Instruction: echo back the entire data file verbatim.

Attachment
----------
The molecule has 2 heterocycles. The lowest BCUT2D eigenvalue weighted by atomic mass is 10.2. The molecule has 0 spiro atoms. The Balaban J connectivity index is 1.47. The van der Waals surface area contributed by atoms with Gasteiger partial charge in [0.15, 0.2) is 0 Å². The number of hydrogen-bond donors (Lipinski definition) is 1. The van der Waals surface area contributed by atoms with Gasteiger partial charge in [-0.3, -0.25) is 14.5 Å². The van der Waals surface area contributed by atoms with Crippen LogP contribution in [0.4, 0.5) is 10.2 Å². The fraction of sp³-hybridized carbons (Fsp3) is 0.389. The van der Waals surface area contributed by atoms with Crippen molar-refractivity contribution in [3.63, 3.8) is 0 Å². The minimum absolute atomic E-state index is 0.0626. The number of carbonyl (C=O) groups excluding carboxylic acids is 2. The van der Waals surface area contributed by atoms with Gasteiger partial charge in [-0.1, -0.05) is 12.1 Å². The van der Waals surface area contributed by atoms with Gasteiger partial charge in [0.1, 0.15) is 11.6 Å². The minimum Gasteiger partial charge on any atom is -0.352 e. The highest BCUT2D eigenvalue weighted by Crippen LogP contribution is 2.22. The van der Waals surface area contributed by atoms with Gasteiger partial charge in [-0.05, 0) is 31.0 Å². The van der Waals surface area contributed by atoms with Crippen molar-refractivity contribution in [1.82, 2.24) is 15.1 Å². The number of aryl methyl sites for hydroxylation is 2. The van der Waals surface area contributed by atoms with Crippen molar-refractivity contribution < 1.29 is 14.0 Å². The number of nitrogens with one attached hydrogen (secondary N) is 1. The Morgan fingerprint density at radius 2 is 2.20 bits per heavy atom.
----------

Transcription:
The molecule has 2 heterocycles. The lowest BCUT2D eigenvalue weighted by atomic mass is 10.2. The molecule has 0 spiro atoms. The Balaban J connectivity index is 1.47. The van der Waals surface area contributed by atoms with Gasteiger partial charge in [0.15, 0.2) is 0 Å². The number of hydrogen-bond donors (Lipinski definition) is 1. The van der Waals surface area contributed by atoms with Gasteiger partial charge in [-0.3, -0.25) is 14.5 Å². The van der Waals surface area contributed by atoms with Crippen LogP contribution in [0.4, 0.5) is 10.2 Å². The fraction of sp³-hybridized carbons (Fsp3) is 0.389. The van der Waals surface area contributed by atoms with Crippen molar-refractivity contribution in [3.63, 3.8) is 0 Å². The minimum absolute atomic E-state index is 0.0626. The number of carbonyl (C=O) groups excluding carboxylic acids is 2. The van der Waals surface area contributed by atoms with Gasteiger partial charge in [-0.1, -0.05) is 12.1 Å². The van der Waals surface area contributed by atoms with Gasteiger partial charge in [0.1, 0.15) is 11.6 Å². The minimum Gasteiger partial charge on any atom is -0.352 e. The highest BCUT2D eigenvalue weighted by Crippen LogP contribution is 2.22. The van der Waals surface area contributed by atoms with Gasteiger partial charge in [-0.05, 0) is 31.0 Å². The van der Waals surface area contributed by atoms with Crippen molar-refractivity contribution in [1.82, 2.24) is 15.1 Å². The number of aryl methyl sites for hydroxylation is 2. The van der Waals surface area contributed by atoms with Crippen molar-refractivity contribution < 1.29 is 14.0 Å². The number of nitrogens with one attached hydrogen (secondary N) is 1. The Morgan fingerprint density at radius 2 is 2.20 bits per heavy atom.